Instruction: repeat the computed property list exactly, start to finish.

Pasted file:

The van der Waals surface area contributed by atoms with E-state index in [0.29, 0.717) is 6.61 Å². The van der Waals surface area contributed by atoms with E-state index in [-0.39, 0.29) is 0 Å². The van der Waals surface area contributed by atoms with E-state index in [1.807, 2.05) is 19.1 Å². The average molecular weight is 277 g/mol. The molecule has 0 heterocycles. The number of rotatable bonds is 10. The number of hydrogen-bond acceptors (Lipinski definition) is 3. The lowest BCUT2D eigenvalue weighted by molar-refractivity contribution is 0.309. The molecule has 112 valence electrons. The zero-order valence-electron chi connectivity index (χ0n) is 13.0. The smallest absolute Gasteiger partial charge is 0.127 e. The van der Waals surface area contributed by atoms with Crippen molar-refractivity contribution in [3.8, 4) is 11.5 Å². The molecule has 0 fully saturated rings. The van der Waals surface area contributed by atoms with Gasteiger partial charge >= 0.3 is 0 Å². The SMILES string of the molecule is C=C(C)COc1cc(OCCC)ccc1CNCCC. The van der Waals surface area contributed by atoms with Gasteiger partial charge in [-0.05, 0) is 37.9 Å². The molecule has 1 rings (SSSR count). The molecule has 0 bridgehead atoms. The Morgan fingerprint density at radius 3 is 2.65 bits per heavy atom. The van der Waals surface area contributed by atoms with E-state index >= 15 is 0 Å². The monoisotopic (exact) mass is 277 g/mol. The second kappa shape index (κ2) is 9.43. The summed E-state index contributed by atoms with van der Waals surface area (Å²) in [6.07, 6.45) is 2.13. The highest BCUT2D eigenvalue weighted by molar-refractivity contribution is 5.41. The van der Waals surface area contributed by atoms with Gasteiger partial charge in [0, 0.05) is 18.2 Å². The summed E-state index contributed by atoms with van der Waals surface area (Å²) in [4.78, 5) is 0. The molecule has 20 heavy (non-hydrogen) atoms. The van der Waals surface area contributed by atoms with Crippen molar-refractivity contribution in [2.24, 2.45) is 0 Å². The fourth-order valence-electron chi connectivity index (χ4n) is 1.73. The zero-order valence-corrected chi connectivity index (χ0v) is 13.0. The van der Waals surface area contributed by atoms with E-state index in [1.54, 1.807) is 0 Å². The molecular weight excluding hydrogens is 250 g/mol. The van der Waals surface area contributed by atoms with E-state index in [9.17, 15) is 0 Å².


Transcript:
The van der Waals surface area contributed by atoms with E-state index in [0.29, 0.717) is 6.61 Å². The van der Waals surface area contributed by atoms with E-state index in [-0.39, 0.29) is 0 Å². The van der Waals surface area contributed by atoms with E-state index in [1.807, 2.05) is 19.1 Å². The average molecular weight is 277 g/mol. The molecule has 0 heterocycles. The number of rotatable bonds is 10. The number of hydrogen-bond acceptors (Lipinski definition) is 3. The lowest BCUT2D eigenvalue weighted by molar-refractivity contribution is 0.309. The molecule has 112 valence electrons. The zero-order valence-electron chi connectivity index (χ0n) is 13.0. The smallest absolute Gasteiger partial charge is 0.127 e. The van der Waals surface area contributed by atoms with Crippen molar-refractivity contribution in [3.8, 4) is 11.5 Å². The molecule has 0 fully saturated rings. The van der Waals surface area contributed by atoms with Gasteiger partial charge >= 0.3 is 0 Å². The SMILES string of the molecule is C=C(C)COc1cc(OCCC)ccc1CNCCC. The van der Waals surface area contributed by atoms with Gasteiger partial charge in [-0.05, 0) is 37.9 Å². The molecule has 1 rings (SSSR count). The molecule has 0 bridgehead atoms. The Morgan fingerprint density at radius 3 is 2.65 bits per heavy atom. The van der Waals surface area contributed by atoms with E-state index >= 15 is 0 Å². The monoisotopic (exact) mass is 277 g/mol. The second kappa shape index (κ2) is 9.43. The summed E-state index contributed by atoms with van der Waals surface area (Å²) in [6.07, 6.45) is 2.13. The highest BCUT2D eigenvalue weighted by molar-refractivity contribution is 5.41. The van der Waals surface area contributed by atoms with Gasteiger partial charge in [0, 0.05) is 18.2 Å². The summed E-state index contributed by atoms with van der Waals surface area (Å²) in [4.78, 5) is 0. The molecule has 20 heavy (non-hydrogen) atoms. The van der Waals surface area contributed by atoms with Crippen molar-refractivity contribution in [2.24, 2.45) is 0 Å². The fourth-order valence-electron chi connectivity index (χ4n) is 1.73. The zero-order valence-corrected chi connectivity index (χ0v) is 13.0. The van der Waals surface area contributed by atoms with E-state index in [1.54, 1.807) is 0 Å². The molecular weight excluding hydrogens is 250 g/mol. The van der Waals surface area contributed by atoms with E-state index in [9.17, 15) is 0 Å².